Powerful videography, strong graphics and a thirst for following the latest digital trends are how our Google Analytics-certified team stays up to date on the best of digital PR.
8. Not staying up to date on internet trends and news
With a 24-hour news cycle and an internet that never sleeps, the race to stay relevant is faster than ever. With information coming from all directions, it is important to capitalize on keywords, hashtags and Google trends to ensure content is captivating and highly searchable.
The best performing content is also easily digestible and sharable. Posting regular content, like blogs and newsletters, sparks reader interest and improves SEO. That’s why our social media and content teams collaborate with the digital team to maximize impact.
9. Not embracing evolution
Before the rise of the internet, news came solely from print and broadcast media. In today’s world, consumers are overwhelmed by the amount of information coming from all angles. Podcasts, social media and AI are just a few ways nontraditional media is making a splash. With so many different ways to share a message, it is important to stay on top of trends and understand how each market segment is consuming their news.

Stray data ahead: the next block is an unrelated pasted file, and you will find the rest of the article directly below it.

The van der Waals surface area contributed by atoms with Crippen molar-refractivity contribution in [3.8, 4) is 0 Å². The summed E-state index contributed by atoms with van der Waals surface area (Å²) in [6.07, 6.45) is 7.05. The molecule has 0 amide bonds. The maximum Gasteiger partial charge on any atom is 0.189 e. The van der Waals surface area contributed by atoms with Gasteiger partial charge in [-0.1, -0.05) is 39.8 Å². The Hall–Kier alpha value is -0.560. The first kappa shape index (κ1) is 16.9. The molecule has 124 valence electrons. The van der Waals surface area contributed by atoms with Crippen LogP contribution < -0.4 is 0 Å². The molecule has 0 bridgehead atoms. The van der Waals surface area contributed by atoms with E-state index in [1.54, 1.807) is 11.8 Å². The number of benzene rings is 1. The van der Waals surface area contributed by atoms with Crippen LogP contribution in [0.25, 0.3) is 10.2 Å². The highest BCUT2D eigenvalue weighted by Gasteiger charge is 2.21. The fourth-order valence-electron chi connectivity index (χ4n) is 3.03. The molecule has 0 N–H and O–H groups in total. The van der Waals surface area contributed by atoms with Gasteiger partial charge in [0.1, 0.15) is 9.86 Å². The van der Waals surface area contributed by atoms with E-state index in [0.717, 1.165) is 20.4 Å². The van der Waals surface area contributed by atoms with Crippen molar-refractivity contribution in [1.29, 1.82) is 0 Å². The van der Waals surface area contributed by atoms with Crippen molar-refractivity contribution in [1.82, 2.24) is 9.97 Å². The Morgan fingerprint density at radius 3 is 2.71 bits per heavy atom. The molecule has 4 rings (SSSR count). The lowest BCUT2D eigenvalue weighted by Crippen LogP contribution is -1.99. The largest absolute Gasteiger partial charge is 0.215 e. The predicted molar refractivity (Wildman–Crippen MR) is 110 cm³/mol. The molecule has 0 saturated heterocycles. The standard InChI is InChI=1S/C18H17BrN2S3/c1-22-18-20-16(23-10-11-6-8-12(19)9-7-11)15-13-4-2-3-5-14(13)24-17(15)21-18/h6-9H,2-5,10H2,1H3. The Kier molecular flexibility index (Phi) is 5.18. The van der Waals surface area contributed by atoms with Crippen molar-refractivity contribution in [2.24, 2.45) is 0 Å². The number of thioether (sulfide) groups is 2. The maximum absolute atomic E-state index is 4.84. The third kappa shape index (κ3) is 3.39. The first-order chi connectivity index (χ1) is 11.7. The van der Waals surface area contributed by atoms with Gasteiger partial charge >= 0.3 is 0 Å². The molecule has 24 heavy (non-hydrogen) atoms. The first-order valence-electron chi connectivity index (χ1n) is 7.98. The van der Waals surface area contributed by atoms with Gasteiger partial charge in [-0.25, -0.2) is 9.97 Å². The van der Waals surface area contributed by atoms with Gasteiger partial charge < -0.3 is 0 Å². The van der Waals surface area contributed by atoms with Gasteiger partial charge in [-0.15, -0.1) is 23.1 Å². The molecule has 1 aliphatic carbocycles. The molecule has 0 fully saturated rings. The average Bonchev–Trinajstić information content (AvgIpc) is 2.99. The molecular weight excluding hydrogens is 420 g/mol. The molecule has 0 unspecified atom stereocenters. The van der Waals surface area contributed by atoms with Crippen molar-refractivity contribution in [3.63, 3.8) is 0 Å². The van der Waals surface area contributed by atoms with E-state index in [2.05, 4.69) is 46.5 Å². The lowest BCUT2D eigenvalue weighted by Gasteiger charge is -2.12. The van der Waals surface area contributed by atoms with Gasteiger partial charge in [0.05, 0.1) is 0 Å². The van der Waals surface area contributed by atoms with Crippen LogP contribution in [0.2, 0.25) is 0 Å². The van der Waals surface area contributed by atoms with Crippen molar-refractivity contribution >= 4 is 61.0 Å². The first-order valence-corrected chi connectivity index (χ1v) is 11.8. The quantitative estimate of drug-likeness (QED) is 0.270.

This is especially important for reaching Millennials and Gen Z, who consume the majority of their news on social media. As these generations become the dominant age group in the workforce and increase their purchasing power, understanding influencer marketing and other new trends is imperative.
10. Not investing in your agency’s culture
At T&C, our president & CEO Jennifer Thompson abides by the idea that happy employees are the best and most productive employees. That’s why she founded a company culture set on not hiding from failure, but failing forward and learning from our mistakes. Sharing blunders helps colleagues grow into better professionals in the long run.
Our company culture also supports celebrating professional victories, both large and small. We have a dedicated “kudos” Slack channel where employees are constantly supported and motivated by each other. This little incentive builds comradery, connects people in remote offices and inspires us to learn from our teammates’ successes.
Our “work hard, play hard” mindset fuels creativity and reduces stress. At T&C, we spend the last hour of the day on Thursdays going over a recap of the week’s work, sometimes over a beer, cocktail or mocktail. This allows us to bond and brainstorm with coworkers on other teams. Work-from-home Fridays, an innovative family leave policy, and encouraging office music (check out the T&C Spotify playlist) are just a few ways our agency culture transforms coworkers to a work family.
Megan O’Malley, creative content specialist